nep-hrm New Economics Papers
on Human Capital and Human Resource Management
Issue of 2017‒12‒03
eleven papers chosen by
Patrick Kampkötter
Eberhard Karls Universität Tübingen

  1. Is distance dead? Face-to-face communication and productivity in teams By Battiston, Diego; Blanes i Vidal, Jordi; Kirchmaier, Thomas
  2. Agency, firm growth, and managerial turnover By Anderson, Ronald W.; Bustamante, Maria Cecilia; Guibaud, Stéphane; Zervos, Mihail
  3. Firm-Level Early Intervention Incentives: Which Recent Employers of Disability Program Entrants Would Pay More? (Journal Article) By David C. Stapleton; David R. Mann; Pragya Singh; Jae Song
  4. The Influence of Team Efficacy and Intra-group Relationship on Performance and Attribution By Eyal Eckhaus; jeffrey kantor; Galit Klein
  5. Innovative Work Behaviour in High Involvement Work System Ó View through AMO Model By Kosheleva, Sofia V.
  6. Current Situation and Challenges of Human Resources Management of Financial Institutions: Based on the 2017 Attitude Survey of Young and Mid-Level Staff of Japanese Financial Institutions By Nobuyoshi Yamori; Koji Yoneda
  7. More effort with less pay: On information avoidance, optimistic beliefs, and performance By Huck, Steffen; Szech, Nora; Wenner, Lukas M.
  8. Does ethnic conflict impede or enable employee innovation behavior? The alchemic role of collaborative conflict management By Reade, Carol; Lee, Hyun-Jung
  9. What drives differences in management? By Bloom, Nicholas; Brynjolfsson, Erik; Foster, Lucia; Jarmin, Ron; Patnaik, Megha; Saporta-Eksten, Itay; Van Reenen, John
  10. Top Executives on Social Media and Information in the Capital Market: Evidence from China By Feng, Xunan; Johansson, Anders C.
  11. Career Risk and Market Discipline in Asset Management By Andrew Ellul; Marco Pagano; Annalisa Scognamiglio

  1. By: Battiston, Diego; Blanes i Vidal, Jordi; Kirchmaier, Thomas
    Abstract: Has technology made face-to-face communication redundant? We investigate using a natural experiment in an organisation where a worker must communicate complex electronic information to a colleague. Productivity is higher when the teammates are (exogenously) in the same room and, inside the room, when their desks are closer together. We establish face-to-face communication as the main mechanism, and rule out alternative channels such as higher effort by co-located workers. The effect is stronger for urgent and complex tasks, for homogeneous workers, and for high pressure conditions.We highlight the opportunity costs of face-to-face communication and their dependence on organisational slack.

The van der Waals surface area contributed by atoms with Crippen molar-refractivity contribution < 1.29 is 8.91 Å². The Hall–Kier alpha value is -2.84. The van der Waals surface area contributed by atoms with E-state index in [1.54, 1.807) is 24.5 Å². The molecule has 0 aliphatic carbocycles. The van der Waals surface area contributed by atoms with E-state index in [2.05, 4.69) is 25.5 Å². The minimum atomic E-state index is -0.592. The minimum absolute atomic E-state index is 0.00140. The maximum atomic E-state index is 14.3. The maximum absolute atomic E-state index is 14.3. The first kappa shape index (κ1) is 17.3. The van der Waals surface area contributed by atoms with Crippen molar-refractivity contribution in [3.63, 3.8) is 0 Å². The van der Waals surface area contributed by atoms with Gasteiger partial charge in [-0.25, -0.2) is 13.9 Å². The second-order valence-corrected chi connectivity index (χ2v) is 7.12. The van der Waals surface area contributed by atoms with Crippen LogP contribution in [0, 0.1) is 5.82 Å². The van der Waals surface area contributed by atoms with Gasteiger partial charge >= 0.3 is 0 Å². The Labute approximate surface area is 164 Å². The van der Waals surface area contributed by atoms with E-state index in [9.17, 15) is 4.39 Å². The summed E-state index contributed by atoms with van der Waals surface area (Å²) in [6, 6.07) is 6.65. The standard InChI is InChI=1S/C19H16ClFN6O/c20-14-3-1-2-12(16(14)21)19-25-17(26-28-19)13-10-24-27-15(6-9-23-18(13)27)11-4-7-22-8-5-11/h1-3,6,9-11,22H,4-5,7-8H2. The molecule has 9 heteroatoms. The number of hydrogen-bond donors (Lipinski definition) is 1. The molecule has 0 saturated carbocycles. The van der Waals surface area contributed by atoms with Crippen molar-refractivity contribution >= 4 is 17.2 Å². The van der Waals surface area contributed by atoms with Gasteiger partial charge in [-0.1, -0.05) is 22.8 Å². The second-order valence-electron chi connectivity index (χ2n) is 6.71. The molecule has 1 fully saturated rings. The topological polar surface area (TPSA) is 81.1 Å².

Keywords: teamwork; face-to-face communication; distance; organisations
    JEL: R14 J01
    Date: 2017–03
  2. By: Anderson, Ronald W.; Bustamante, Maria Cecilia; Guibaud, Stéphane; Zervos, Mihail
    Abstract: We study the relation between firm growth and managerial incentive provision under moral hazard when a long-lived firm is operated by a sequence of managers. In our model, firms replace their managers not only upon poor performance to provide incentives, but also when outside managers are at a comparative advantage to lead the firm through a new growth phase. We show how the optimal contract can be implemented with a system of deferred compensation credit and bonuses, along with dismissal and severance policies. Firms with better investment prospects have higher managerial turnover and rely on more front-loaded compensation schemes. Growth-induced turnover can result in positive severance if the principal needs to incentivize the manager to truthfully report the arrival of a growth opportunity. Realized firm growth depends jointly on the exogenous arrival of growth opportunities and the severity of the moral hazard problem. We also find a new component of agency costs due to the spillover effect of the tenure of the incumbent manager onto the present value of future managers’ compensation.
    Keywords: Dynamic contracting; managerial turnover; growth; moral hazard
    JEL: D82 D86 D92 G30
    Date: 2017–09–25
  3. By: David C. Stapleton; David R. Mann; Pragya Singh; Jae Song
    Abstract: We simulate the effects of Social Security Disability Insurance (SSDI) reform proposals that make firms partially responsible for SSDI benefits paid to their former workers. The simulations suggest the proposals (if implemented) would greatly affect firms and the workforces that the firms employ.
    Keywords: economics/social security, employment, labor, policy, system(s) change
    JEL: I J
  4. By: Eyal Eckhaus (Ariel University); jeffrey kantor (Ariel University); Galit Klein (Ariel University)